He also founded Back Bay Scientific, Inc. along with his wife and daughter; the company sells dietary supplements.[14]

Publications[edit]

Among Wurtman's publications are the following:

References[edit]

  1. ^ a b c d "Richard Wurtman, MD, a Pioneer in the Study of Nutrition and the Brain, Retires from MIT" (PDF). MIT BCS News. Spring 2011. p. 7. Archived from the original (PDF) on 27 October 2015.
  2. ^ Di Iorio, Robert C. (August 17, 1994). "MIT funds Green Professorship; Wurtman named". MIT News.
  3. ^ Rovner, Sandy (1 July 1983). "Aspartame: Sweet and Sour". Washington Post.
  4. ^ "Hormone Pills Aid Sleep". The Associated Press via The New York Times. 1 March 1994.
  5. ^ Beardsley, Tim (April 1, 1996), "Melatonin Mania: Separating the facts from the hype", Scientific American
  6. ^ "Medicine: Hope for Stroke Victims", Time, Apr 29, 1974
  7. ^ "Behavior: Better Living Through Biochemistry", Time, Apr 2, 1979, retrieved 3 October 2010  See p.3 for mention of Wurtman's studies
  8. ^ Matheson, Rob (30 October 2017). "MIT research laid groundwork for promising Alzheimer's-fighting drink". MIT News.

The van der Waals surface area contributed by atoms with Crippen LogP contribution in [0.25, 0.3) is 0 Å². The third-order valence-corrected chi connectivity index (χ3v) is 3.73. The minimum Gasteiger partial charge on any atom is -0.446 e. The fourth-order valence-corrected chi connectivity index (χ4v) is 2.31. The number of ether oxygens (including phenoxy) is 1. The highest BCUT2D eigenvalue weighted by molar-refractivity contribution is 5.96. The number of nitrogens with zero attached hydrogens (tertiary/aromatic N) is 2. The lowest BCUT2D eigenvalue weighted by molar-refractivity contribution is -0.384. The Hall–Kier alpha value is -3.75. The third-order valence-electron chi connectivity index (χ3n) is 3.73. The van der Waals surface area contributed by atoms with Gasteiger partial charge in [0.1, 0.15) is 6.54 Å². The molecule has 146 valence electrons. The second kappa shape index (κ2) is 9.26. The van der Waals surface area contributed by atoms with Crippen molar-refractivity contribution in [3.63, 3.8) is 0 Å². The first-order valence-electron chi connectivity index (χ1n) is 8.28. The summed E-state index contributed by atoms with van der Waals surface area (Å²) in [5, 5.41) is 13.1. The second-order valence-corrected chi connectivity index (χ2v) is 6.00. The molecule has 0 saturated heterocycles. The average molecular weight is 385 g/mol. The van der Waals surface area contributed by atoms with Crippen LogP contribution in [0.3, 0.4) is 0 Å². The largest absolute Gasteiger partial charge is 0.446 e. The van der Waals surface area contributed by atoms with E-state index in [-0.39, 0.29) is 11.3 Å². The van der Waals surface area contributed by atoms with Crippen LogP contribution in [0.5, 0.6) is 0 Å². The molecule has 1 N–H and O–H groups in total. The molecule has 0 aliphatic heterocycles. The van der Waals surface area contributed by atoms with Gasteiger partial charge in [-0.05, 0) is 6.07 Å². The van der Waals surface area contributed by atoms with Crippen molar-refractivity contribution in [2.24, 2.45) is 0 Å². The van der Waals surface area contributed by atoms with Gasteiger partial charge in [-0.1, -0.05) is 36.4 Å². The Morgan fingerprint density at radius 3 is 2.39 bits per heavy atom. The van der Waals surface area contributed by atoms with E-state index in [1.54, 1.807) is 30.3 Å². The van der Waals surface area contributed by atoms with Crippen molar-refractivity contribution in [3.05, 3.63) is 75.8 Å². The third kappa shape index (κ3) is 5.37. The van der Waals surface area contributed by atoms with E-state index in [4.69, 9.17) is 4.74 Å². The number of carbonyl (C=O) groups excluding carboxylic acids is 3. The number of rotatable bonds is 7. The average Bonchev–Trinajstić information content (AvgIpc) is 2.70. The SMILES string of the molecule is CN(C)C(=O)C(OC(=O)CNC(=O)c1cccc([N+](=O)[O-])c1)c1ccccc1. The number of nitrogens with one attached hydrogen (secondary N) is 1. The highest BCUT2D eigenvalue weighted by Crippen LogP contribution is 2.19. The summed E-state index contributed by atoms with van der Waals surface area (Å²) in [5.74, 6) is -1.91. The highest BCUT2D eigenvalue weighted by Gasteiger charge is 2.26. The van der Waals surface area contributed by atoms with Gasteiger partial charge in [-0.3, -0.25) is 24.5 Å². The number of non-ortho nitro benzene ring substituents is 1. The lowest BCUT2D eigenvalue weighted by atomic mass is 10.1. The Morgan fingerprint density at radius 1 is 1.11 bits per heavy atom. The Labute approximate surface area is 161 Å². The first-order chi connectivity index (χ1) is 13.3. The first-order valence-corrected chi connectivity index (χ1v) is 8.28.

9. ^ a b Herper, Matthew (25 September 2002). "A Biotech Phoenix Could Be Rising". Forbes.
  10. ^ Lemonick, Michael D; Dowell, William; Nash, J. Madeleine; Ramirez, Ainissa; Reid, Brian; Ressner, Jeffrey (Sep 23, 1996). "Wurtman as co-founder of Interneuron Pharmaceuticals". In . The New Miracle Drug?. Time. Retrieved 3 October 2010.
  11. ^ a b BioCentury listing for Indevus Page accessed May 13, 2016
  12. ^ Indevus Press Release April 2, 2002
  13. ^ Lemonick, Michael D; Nash, J. Madeleine; Park, Alice; Thompson, Dick (Sep 29, 1997). "Redux patent and controversy". In . The Mood Molecule. Time. Retrieved 4 October 2010.
  14. ^ "Doing It Right At Back Bay Scientific". Nutraceuticals World. 1 November 2001.